New answers tagged

0

My problem is with the intake pipe frosting over due to the high amount of moisture being blown out the exhaust pipe. I've tried separating the pipes more and directing the exhaust up and lowering the intake. I've been told that the moisture is coming from the gas itself, and the only way to cure it will be to move the intake pipe to the other side of the ...


2

Trouble is, the air is laden with moisture and will billow up around the outlet (whatever you use). This might cause staining, and even eventual rot. Some of the roof tile vents are very neat and small these days (making assumptions here re. your tile type!) and run the pipe up to that? Best long term option. Also, I'd try to run an insulated pipe (or ...


1

Thanks to everyone for the feedback. At the end we had the electrician rewire that section so we could add new studs on either side of the one that would had been cut. Took a couple hours and turned out to be a better and simpler solution.


1

Those are rivets and you normally have to drill or grind them out. You can probably get in there with a rotary tool like a Dremel with a grinding wheel on it. If not, get a hack saw and just cut the bracket on each side to remove the internal parts and leave the rivets there. Is there a particular reason you want to remove it?


0

The problem you have, is that two 2x4 turned on side (as you propose) will be exactly 4" thick - which is the thickness of the other 2x4 studs - which means there is no space for the wiring. Given that you only need to create room for a 6" exhaust, I think you can go for a much simpler approach: | | | * | | *** | | * | ...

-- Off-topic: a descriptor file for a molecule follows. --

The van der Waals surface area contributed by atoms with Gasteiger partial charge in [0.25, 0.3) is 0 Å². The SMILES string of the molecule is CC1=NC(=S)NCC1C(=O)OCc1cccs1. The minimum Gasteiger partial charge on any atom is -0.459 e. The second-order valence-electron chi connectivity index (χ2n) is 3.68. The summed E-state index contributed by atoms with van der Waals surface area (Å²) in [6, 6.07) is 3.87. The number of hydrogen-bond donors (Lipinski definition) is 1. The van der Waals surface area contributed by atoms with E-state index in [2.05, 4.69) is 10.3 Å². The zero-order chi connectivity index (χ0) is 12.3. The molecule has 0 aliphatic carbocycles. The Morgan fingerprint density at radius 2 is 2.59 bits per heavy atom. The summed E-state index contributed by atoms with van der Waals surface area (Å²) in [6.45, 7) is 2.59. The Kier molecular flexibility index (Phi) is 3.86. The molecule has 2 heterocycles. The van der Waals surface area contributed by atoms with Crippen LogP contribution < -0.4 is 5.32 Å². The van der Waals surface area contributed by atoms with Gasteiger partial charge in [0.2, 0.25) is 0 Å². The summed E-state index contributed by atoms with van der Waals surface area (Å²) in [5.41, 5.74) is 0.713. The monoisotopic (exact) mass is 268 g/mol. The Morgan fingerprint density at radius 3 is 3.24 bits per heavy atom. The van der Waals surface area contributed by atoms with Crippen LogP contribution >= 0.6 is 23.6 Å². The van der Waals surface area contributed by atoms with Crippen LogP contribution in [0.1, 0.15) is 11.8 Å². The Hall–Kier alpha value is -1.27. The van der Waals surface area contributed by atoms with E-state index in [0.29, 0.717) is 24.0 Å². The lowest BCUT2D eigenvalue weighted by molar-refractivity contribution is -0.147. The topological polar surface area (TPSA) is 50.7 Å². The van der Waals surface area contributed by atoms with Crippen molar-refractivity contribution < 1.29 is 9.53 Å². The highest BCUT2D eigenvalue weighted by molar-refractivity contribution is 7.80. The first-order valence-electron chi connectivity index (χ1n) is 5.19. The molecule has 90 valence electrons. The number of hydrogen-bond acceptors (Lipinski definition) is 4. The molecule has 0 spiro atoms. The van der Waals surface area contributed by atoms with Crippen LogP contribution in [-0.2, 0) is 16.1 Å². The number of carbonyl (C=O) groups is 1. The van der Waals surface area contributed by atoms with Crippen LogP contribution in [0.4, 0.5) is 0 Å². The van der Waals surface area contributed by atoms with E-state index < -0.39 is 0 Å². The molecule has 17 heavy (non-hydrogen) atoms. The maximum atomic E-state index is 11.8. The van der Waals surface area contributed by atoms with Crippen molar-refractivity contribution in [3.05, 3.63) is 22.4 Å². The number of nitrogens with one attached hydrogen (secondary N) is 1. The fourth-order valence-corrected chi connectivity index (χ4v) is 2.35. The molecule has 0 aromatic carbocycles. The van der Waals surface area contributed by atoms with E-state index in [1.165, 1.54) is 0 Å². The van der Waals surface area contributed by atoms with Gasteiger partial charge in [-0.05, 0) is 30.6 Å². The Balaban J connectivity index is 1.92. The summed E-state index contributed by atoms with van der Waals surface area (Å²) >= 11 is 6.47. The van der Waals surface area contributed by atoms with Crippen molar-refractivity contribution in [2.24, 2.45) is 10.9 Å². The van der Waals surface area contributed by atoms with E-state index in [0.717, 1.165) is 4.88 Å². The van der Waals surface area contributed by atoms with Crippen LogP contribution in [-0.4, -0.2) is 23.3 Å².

1

The correct way is to frame the opening with a header, jack studs(aka trimmers) and king studs in the same manner that window and door openings are framed. See image below for reference. The header is typically made of two pieces of 2x lumber face nailed together, sometimes with a piece of 1/2” plywood between the two to make the depth of the header match ...


0

I have put 3 or 4" duct pipes through the insulation with plastic flapper check valves. When the fan is on it pushes the flapper open , when the fan is off the flapper closes and stops air exchange with outside. Probably also need one on the kitchen exhaust fan but I only have duct and no flapper valve there.


0

All my registers have a black foam strip around them, like the foam weather strips you can get at your home store. The strips are about 1" x 1/4" by perimeter of register.


Top 50 recent answers are included